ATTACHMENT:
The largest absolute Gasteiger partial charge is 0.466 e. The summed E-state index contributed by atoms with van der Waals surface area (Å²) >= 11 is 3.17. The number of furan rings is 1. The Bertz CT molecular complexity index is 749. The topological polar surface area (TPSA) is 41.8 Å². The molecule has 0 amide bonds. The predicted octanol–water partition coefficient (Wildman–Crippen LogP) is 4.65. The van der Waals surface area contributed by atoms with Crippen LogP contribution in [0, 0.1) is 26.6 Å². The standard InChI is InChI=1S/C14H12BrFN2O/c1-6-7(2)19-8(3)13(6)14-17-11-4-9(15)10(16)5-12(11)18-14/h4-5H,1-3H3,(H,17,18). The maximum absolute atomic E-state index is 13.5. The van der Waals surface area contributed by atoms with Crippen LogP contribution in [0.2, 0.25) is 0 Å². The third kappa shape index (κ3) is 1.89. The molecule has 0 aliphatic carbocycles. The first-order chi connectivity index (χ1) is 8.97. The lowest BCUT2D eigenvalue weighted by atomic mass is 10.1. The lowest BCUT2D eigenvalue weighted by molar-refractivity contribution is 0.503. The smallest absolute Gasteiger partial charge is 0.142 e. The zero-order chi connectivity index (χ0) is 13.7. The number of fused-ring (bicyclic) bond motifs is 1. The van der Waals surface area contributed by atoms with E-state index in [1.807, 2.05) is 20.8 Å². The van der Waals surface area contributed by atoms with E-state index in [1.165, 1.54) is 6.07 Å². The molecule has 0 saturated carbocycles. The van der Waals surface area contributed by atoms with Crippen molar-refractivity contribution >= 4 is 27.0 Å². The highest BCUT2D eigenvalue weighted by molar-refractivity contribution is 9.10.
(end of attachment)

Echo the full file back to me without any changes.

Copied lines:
The largest absolute Gasteiger partial charge is 0.466 e. The summed E-state index contributed by atoms with van der Waals surface area (Å²) >= 11 is 3.17. The number of furan rings is 1. The Bertz CT molecular complexity index is 749. The topological polar surface area (TPSA) is 41.8 Å². The molecule has 0 amide bonds. The predicted octanol–water partition coefficient (Wildman–Crippen LogP) is 4.65. The van der Waals surface area contributed by atoms with Crippen LogP contribution in [0, 0.1) is 26.6 Å². The standard InChI is InChI=1S/C14H12BrFN2O/c1-6-7(2)19-8(3)13(6)14-17-11-4-9(15)10(16)5-12(11)18-14/h4-5H,1-3H3,(H,17,18). The maximum absolute atomic E-state index is 13.5. The van der Waals surface area contributed by atoms with Crippen LogP contribution in [0.2, 0.25) is 0 Å². The third kappa shape index (κ3) is 1.89. The molecule has 0 aliphatic carbocycles. The first-order chi connectivity index (χ1) is 8.97. The lowest BCUT2D eigenvalue weighted by atomic mass is 10.1. The lowest BCUT2D eigenvalue weighted by molar-refractivity contribution is 0.503. The smallest absolute Gasteiger partial charge is 0.142 e. The zero-order chi connectivity index (χ0) is 13.7. The number of fused-ring (bicyclic) bond motifs is 1. The van der Waals surface area contributed by atoms with E-state index in [1.807, 2.05) is 20.8 Å². The van der Waals surface area contributed by atoms with E-state index in [1.165, 1.54) is 6.07 Å². The molecule has 0 saturated carbocycles. The van der Waals surface area contributed by atoms with Crippen molar-refractivity contribution >= 4 is 27.0 Å². The highest BCUT2D eigenvalue weighted by molar-refractivity contribution is 9.10.